For 94 years Lillian Asplund refused to speak about the tragedy that claimed the lives of her father and three brothers.
Instead, the spinster kept the final moments of her family locked in her memory and the poignant possessions of her father Carl hidden in a shoebox in her bureau.
It was only after her death aged 99 the box was found along with the collection of Titanic-related items that, pieced together, tell the tragic story of the family's demise.
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An incredibly rare and water-stained ticket for the luxury liner was also found. Only a handful of Titanic tickets are in existance as most of them sunk with the ship.
The paper documents recovered from his body miraculously survived for 12 days after the disaster because Mr Asplund's lifejacket kept his coat's breast pocket out of the water.
His pocket watch which stopped at 19 minutes past two - the exact time the liner sank - was also found on him. And a heart-rending note written by his grief-stricken mother in which she wrote of how she hoped to see her son again in heaven formed part of the collection.
The stunning archive includes a sad photograph of Lillian, her mother Selma and three-year-old brother Felix, who both survived, at her father's grave in 1912.
The collection has now been made available for sale at auction where it is expected to fetch a combined total of £150,000.
The sale has excited many Titanic experts as Lillian Asplund was the very last survivor with memories of the disaster. She is only outlived by Brit Millvina Dean, who was a baby at the time.
Andrew Aldridge, of auctioneers Henry Aldridge and Sons of Devizes, Wilts, said: "The importance of this archive for any Titanic collector cannot be underestimated.
"Lillian Asplund was the last American survivor and the last survivor with actual memories of it. She was a very private person and hardly ever spoke about the disaster.
"She never married and the tragedy must have left a huge emotional scar on her.
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"The box was in an Edwardian oak bureau in the home Lillian used to live in with Felix and Selma. The shoebox wasn't particularly interesting to look at but opening it up was like lifting the lid on arguably some of the most historical artefacts relating to the Titanic.
"The vast majority of the documents have never been seen or published before.
"When you piece them together they tell the story of how this family had hoped to start a new life in America, possibly California, until they boarded Titanic. After that there are these emotional letters and photographs showing what was left of this family in grief."
The Asplund family lived in Alsema in southern Sweden until they decided to emigrate to Worcester, Massachusetts, in 1912.
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With him were wife Selma, then aged 38, and five children Filip, 13, Clarence, nine, Carl Edgar, five, Lillian, five, and Felix, three.
When the ship hit an iceberg and started to sink on the night of April 14, the Asplunds made a decision that the family should die together along with the 1,500 who perished.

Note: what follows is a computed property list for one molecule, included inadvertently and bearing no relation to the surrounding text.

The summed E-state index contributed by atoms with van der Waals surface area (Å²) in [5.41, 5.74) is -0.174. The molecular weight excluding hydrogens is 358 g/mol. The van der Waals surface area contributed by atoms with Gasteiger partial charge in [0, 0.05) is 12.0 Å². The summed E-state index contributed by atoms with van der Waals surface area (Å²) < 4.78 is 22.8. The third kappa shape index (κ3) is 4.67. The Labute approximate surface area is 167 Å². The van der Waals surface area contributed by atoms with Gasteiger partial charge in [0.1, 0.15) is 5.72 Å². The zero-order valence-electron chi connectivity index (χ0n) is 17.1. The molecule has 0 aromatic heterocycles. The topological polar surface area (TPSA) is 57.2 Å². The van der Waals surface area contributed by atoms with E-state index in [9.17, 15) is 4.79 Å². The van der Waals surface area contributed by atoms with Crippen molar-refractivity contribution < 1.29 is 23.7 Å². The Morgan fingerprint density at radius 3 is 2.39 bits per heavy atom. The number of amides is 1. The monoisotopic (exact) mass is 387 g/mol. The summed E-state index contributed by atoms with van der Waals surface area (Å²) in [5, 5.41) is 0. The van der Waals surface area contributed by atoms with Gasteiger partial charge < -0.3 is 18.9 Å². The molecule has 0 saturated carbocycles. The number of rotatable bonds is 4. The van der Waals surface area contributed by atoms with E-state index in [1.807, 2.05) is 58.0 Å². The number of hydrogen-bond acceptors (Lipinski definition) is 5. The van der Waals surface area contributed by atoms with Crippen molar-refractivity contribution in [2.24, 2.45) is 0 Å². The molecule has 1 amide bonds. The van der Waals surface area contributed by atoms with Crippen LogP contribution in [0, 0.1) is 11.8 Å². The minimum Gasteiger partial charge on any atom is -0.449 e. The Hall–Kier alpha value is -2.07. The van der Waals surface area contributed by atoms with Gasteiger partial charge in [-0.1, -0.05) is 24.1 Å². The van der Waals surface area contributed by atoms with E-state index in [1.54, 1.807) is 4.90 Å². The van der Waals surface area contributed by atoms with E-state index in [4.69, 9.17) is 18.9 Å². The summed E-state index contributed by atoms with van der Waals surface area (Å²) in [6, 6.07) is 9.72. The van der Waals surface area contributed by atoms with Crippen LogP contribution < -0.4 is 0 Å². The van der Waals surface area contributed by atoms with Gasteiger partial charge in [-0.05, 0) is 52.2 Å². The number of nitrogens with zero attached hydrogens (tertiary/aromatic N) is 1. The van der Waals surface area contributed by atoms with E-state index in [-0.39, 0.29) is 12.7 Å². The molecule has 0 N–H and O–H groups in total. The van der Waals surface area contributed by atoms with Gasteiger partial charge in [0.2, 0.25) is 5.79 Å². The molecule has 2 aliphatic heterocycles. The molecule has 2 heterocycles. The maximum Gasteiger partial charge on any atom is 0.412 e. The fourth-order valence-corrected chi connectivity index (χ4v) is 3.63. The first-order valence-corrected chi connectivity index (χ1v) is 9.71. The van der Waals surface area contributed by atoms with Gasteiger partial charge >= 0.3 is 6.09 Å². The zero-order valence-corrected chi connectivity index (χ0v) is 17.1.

But, according to an account Selma Asplund later gave, at the last moment Felix and Lillian were thrown into lifeboat 15 by an unknown person. Mr Asplund then pushed his wife forward to go with them.
She was haunted by the memory of the faces of her husband and three sons peering over the rail moments before the ship sank. Her husband's drowned and frozen body was recovered from the Atlantic 12 days later but there was no sign of his three sons.
Found in the pockets of his brown overcoat were his gold watch, two small keys for a safety box on board which stored the family's life savings, and his gold wedding ring.
Also recovered were two pocket books, one of which contained his notes on their new life in California. It is thought he had copied out a flyer designed to entice people to California to show his wife.
Part of it read: "California wants people like you, now is your time to come here. We have green grass and wild flowers at this time of year and all the facilities you can have.
"An ideal home we can offer you we think. Perhaps you don't believe what we are saying about our climate and city. Come and see it with your own eyes."
Other papers on him included a letter dated February 28, 1912, telling Mr Asplund he had as job waiting for him.
His possessions were handed to Mrs Asplund who also kept a cold and heartless letter from White Star Line dated May 11, 1912.
It told her they were giving her late husband's effects back as they were of "small value". Mr Aldridge said: "This letter states that the items were of low value which is ironic considering just how much they are worth now."
Mrs Asplund stored the moving letter written by her mother-in-law, Kristina Samuelsson, 16 months after the tragedy, in the box.
In it she states how much her eyes hurt from where she has been in mourning.
She wrote: "My nerves are so weak and my eyes are so poor because I have been crying so much but I hope that my grieving days soon will have an end and I will join the final rest where God has promised to wipe out the tears from all the faces."
Mrs Asplund died aged 91 on April 15 1964 - 52 years to the day of the disaster. After her death Lillian Asplund put her mother's wedding ring in the box alongside that of her father's gold band.